Khatia Buniatishvili Plays Mozart

זובין מהטה

Date

17.1.2019

Thursday 22:00

Hall

The Lowy concert hall

Venue

Charles Bronfman Auditorium, Tel Aviv

Venue

Charles Bronfman Auditorium, Tel Aviv

Hall

The Lowy concert hall

Artists

Zubin Mehta, conductor 

Khatia Buniatishvili, pianist 

Kobi Meidan ,presenter

Concert Program

Mozart: Piano Concerto no. 20 in D minor, K. 466
Ellington /Tchaikovsky: Nutcracker Suite

Event Info

It seems everything has already been written about Mozart's Piano Concerto in D Minor. But it may be worth noting that the opening of the work took place in the Mehlgrube Casino in Vienna with the composer as soloist. It is one of only two concertos that Mozart wrote in a minor key (the second is the C Minor Concerto, K.491), and as a young pianist, Ludwig Van Beethoven included it in his repertoire, writing his own cadenzas for the first and second movements of the work in 1809.

It is an open and well-known secret that musicians and composers have long had a great interest in the art of jazz. On May 21, 1893, an article by Antonín Dvořák appeared in the New York Herald, in which he wrote "I am now satisfied that the future of music in this country [America] must be founded upon what are called the negro melodies. This must be the real foundation of any serious and original school of composition to be developed in the United States…" (This and the following quotations come from Alex Ross's book "The Rest Is Noise.") In 1916, the Swiss conductor Ernest Ansermet wrote enthusiastically to his friend Igor Stravinsky about the "unheard-of music" he encountered during his visit to America. It was not enough for him to simply describe what he heard; he brought his friend recordings and sheet music of Jelly Roll Morton, which Stravinsky later said influenced the writing of his L'Histoire du soldat (The Soldier's Tale). In early 1923, the French Jewish composer Darius Milhaud came to the Capitol Palace in Harlem and wrote with amazement: "Against the beat of the drums the melodic lines crisscrossed in a breathless pattern of broken and twisted rhythms.” In 1926, the American critic Carl Van Vechten wrote that black artists were in possession of “a primitive birthright…that all civilized races were struggling to get back to—this fact explained the art of a Picasso or a Stravinsky.”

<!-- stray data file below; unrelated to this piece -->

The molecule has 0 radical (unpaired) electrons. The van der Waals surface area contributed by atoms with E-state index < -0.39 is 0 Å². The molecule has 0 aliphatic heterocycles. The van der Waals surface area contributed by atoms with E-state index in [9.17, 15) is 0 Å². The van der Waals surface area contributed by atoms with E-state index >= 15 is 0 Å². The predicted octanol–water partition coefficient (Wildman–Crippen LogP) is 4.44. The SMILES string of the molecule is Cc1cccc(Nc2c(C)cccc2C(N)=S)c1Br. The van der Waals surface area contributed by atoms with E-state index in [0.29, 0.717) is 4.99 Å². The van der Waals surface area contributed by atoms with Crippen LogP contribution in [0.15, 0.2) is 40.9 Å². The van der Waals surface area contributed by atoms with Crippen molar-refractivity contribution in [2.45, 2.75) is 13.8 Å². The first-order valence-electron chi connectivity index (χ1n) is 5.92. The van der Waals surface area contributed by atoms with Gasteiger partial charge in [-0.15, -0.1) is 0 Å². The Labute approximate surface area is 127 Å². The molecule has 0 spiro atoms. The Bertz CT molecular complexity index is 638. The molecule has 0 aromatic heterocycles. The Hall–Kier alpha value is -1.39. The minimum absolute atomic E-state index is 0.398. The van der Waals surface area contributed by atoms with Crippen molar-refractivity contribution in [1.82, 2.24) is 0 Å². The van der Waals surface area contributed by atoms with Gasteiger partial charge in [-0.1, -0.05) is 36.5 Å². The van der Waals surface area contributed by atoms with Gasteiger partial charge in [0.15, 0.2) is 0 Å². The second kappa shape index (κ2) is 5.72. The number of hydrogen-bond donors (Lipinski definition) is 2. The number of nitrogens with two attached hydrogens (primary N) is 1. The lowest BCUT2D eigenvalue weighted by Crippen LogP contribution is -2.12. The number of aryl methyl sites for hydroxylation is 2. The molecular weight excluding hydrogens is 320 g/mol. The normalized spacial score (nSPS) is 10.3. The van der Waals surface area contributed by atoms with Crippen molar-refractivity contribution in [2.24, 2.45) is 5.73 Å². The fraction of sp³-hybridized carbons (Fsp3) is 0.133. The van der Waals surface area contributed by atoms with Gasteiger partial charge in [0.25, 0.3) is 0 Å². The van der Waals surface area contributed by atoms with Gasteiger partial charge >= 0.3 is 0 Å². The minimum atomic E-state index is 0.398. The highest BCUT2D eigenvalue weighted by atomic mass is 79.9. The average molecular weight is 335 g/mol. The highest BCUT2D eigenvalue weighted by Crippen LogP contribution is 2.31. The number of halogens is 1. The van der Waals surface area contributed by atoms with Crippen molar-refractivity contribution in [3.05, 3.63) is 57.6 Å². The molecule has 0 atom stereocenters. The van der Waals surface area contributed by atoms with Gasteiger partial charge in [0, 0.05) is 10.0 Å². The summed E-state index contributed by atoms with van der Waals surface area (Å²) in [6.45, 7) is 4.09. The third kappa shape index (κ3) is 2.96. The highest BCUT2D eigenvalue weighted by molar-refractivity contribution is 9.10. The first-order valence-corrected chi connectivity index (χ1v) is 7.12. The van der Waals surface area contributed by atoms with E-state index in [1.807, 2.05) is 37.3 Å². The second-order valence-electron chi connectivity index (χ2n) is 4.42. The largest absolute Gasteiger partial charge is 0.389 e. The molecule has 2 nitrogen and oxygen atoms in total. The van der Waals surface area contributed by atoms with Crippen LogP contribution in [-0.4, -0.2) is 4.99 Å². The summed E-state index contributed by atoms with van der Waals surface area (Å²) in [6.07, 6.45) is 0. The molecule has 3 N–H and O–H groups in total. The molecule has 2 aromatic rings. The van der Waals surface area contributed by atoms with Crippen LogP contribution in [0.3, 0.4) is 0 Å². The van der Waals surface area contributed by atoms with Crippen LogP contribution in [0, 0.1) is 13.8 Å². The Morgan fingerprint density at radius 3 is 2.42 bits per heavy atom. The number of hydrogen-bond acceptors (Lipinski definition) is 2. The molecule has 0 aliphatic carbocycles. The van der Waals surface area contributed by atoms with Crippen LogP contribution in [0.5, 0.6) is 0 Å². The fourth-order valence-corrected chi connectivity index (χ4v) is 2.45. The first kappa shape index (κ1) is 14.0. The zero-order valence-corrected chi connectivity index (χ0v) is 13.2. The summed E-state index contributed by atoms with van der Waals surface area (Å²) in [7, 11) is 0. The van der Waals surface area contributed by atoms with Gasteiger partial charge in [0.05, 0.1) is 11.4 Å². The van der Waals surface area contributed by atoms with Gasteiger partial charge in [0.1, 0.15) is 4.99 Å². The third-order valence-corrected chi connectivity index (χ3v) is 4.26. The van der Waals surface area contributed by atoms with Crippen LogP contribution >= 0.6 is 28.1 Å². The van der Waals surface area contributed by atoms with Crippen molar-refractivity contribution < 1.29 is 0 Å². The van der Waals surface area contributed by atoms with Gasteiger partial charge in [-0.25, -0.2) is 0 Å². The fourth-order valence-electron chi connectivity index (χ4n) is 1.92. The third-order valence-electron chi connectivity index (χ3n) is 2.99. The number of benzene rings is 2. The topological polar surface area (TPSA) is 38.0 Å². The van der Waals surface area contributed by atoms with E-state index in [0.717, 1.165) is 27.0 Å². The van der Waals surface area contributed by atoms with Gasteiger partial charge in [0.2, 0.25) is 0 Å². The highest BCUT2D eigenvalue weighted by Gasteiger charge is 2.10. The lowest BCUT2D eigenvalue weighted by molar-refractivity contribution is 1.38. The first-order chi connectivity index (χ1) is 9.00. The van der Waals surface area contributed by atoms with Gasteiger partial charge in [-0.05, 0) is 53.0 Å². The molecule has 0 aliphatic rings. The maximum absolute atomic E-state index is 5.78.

The perspective of jazz musicians regarding the infiltration of jazz into classical music was more hesitant. Duke Ellington rejected that a white man could be the composer of a “negro opera,” referring to Gershwin’s Porgy and Bess. Duke Ellington wrote in the early 1930s: "to attempt to elevate the status of the jazz musician by forcing the level of his best work into comparisons with classical music is to deny him his rightful share of originality.” But when Columbia Records invited Duke Ellington in 1960 to create a record with no stylistic constraints, Ellington responded to his friend Billy Strayhorn's proposal to write his own version of Tchaikovsky's “The Nutcracker.” The result was a melting pot of musical styles, music that met Tchaikovsky's themes and melodies with jazz rhythms, orchestration that featured brass instruments, complex harmonies, and the evocation of a dance hall in a large American city. It is not clear whether the Ellingtonian wink included a hidden satire of the original work, but Ellington turned the Sugar Plum Fairy from the Russian ballet into an alcoholic cherry. The Waltz of the Flowers became sensual and biting, and the American jazz spirit rests on the melodies that Tchaikovsky wrote for the choreographer Marius Petipa in St. Petersburg.

The Israel Philharmonic Orchestra plays Tchaikovsky's work alongside and Ellington and Strayhorn's Suite. And as it performs the 1960 jazz version with the original Russian work from 1892 for the Israeli audience, Walt Disney Studios prepares for the upcoming distribution of the 2018 version of the Nutcracker and the Four Realms. Coming soon to a cinema near you.

Price Range

150 - 420 nis

Duration

approx 1.5 hours without intermission

Duration

approx 1.5 hours without intermission

Price range

150 - 420 nis

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